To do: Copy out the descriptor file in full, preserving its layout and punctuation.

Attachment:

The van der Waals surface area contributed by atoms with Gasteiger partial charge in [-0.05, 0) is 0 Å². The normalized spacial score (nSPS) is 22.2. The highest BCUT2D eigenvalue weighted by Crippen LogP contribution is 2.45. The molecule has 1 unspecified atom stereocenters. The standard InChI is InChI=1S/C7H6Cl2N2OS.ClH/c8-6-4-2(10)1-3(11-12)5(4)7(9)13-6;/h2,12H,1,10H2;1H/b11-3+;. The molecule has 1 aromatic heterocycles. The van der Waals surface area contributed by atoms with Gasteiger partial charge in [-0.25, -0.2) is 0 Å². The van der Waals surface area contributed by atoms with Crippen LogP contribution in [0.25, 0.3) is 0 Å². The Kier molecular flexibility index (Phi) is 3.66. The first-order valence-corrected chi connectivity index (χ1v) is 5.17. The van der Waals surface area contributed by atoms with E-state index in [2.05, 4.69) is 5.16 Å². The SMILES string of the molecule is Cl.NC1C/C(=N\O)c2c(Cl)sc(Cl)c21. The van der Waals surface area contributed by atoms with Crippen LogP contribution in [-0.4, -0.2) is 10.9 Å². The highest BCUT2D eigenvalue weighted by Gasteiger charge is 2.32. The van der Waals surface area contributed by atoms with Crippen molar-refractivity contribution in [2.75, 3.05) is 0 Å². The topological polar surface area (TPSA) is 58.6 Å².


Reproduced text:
The van der Waals surface area contributed by atoms with Gasteiger partial charge in [-0.05, 0) is 0 Å². The normalized spacial score (nSPS) is 22.2. The highest BCUT2D eigenvalue weighted by Crippen LogP contribution is 2.45. The molecule has 1 unspecified atom stereocenters. The standard InChI is InChI=1S/C7H6Cl2N2OS.ClH/c8-6-4-2(10)1-3(11-12)5(4)7(9)13-6;/h2,12H,1,10H2;1H/b11-3+;. The molecule has 1 aromatic heterocycles. The van der Waals surface area contributed by atoms with Gasteiger partial charge in [-0.25, -0.2) is 0 Å². The van der Waals surface area contributed by atoms with Crippen LogP contribution in [0.25, 0.3) is 0 Å². The Kier molecular flexibility index (Phi) is 3.66. The first-order valence-corrected chi connectivity index (χ1v) is 5.17. The van der Waals surface area contributed by atoms with E-state index in [2.05, 4.69) is 5.16 Å². The SMILES string of the molecule is Cl.NC1C/C(=N\O)c2c(Cl)sc(Cl)c21. The van der Waals surface area contributed by atoms with Crippen LogP contribution in [-0.4, -0.2) is 10.9 Å². The highest BCUT2D eigenvalue weighted by Gasteiger charge is 2.32. The van der Waals surface area contributed by atoms with Crippen molar-refractivity contribution in [2.75, 3.05) is 0 Å². The topological polar surface area (TPSA) is 58.6 Å².